In the Georgia U.S. Senate race — with control of the chamber — in the balance, incumbent Republican Sen. Kelly Loeffler and Democratic challenger Raphael Warnock are elevating attacks on one another after thinning out a general election field of 20 candidates, including prominent GOP Rep. Doug Collins.
Loeffler and Warnock are headed for a runoff election in January, and the rhetoric is only heating up. Loeffler’s campaign slammed Warnock earlier this week with an attack ad accusing him of sympathizing with Marxists and socialists and has tried to brand him as “the most radical and dangerous candidate in America.”
Warnock denied those claims in an interview with MSNBC on Thursday. Then, the Washington Free Beacon shared a resurfaced video of him delivering a 2009 sermon in which he said he was “sick and tired” of critics who attacked socialism rather than engaging in substantive debates.
“This is another absurd attack from Kelly Loeffler, who has nothing good to say about herself and who stands with White supremacists and QAnon conspiracy theorists,” Warnock’s campaign told Fox News on Friday.
That line of attack likely refers to Loeffler’s endorsement last month from Marjorie Taylor Greene, a controversial Republican who won her own House race.
She told Fox News in August that she no longer supports QAnon, a far-right conspiracy theory centered on the claim that President Trump is secretly fighting enemies in the “deep state” and a child sex trafficking ring run by satanic pedophiles and cannibals.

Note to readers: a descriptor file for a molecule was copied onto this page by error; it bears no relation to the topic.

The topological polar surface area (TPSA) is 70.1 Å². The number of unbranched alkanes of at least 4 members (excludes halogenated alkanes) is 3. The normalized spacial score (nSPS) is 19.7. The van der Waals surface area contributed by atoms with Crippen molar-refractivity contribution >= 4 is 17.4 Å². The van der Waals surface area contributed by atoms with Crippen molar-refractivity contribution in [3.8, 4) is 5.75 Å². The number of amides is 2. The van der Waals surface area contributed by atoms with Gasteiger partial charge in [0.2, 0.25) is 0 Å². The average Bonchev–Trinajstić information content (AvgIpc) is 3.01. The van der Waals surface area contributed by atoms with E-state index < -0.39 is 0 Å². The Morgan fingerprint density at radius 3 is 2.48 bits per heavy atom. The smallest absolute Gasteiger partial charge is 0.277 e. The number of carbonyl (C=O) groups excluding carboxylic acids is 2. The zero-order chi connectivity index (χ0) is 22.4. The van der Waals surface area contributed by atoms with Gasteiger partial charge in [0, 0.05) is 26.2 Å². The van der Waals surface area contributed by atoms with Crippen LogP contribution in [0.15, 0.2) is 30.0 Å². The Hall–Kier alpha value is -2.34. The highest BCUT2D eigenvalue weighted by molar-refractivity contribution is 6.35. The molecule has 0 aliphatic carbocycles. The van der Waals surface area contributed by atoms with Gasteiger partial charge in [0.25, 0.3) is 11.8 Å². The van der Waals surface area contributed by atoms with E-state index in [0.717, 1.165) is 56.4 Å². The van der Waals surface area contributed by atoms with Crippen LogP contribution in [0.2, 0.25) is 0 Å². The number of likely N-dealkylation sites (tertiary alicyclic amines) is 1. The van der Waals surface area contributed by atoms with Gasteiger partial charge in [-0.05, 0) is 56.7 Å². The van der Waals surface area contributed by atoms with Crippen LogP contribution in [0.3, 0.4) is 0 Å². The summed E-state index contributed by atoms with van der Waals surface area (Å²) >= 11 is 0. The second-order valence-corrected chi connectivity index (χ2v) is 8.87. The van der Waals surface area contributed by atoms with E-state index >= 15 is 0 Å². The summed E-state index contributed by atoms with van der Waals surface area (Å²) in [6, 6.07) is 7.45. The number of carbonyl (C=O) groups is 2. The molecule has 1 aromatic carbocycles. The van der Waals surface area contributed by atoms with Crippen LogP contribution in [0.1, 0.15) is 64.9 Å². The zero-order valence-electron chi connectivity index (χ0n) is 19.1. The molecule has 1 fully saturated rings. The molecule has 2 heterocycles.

Warnock’s campaign said the 2009 speech was about health care amid the H1N1 pandemic that was ongoing at the time. In it, Warnock knocked attacks on socialism.
“We don’t ask people to buy their own police protection, their own fire protection,” he said. “We decided long ago that we ought to pool our resources and pick up everybody’s garbage so that free enterprise can take place.”
He singled out attacks on “socialistic medicine” and said when a vaccine comes out, both the rich and poor would line up to get it.
“This sermon focused on the need for health care coverage, which Reverend Warnock said then is a human right, and something Kelly Loeffler has attacked throughout her short time in the Senate, where she’s looked out only for herself,” the spokesperson added.
On Wednesday, Loeffler’s campaign demanded answers from Warnock over past charges that he interfered with the investigation into a child abuse case at a Baltimore church summer camp in 2002 – even though prosecutors later said those charges stemmed from “some miscommunication” and were dropped.
Another decades-old detail also reemerged surrounding Warnock earlier this week: Before working at the Baltimore church, he worked at one in New York City that hosted and celebrated the late Cuban dictator Fidel Castro.
His campaign said he was a junior staff member at the time and played no role in the visit from Castro during his 1995 trip to New York City to address the United Nations.
The Associated Press contributed to this report.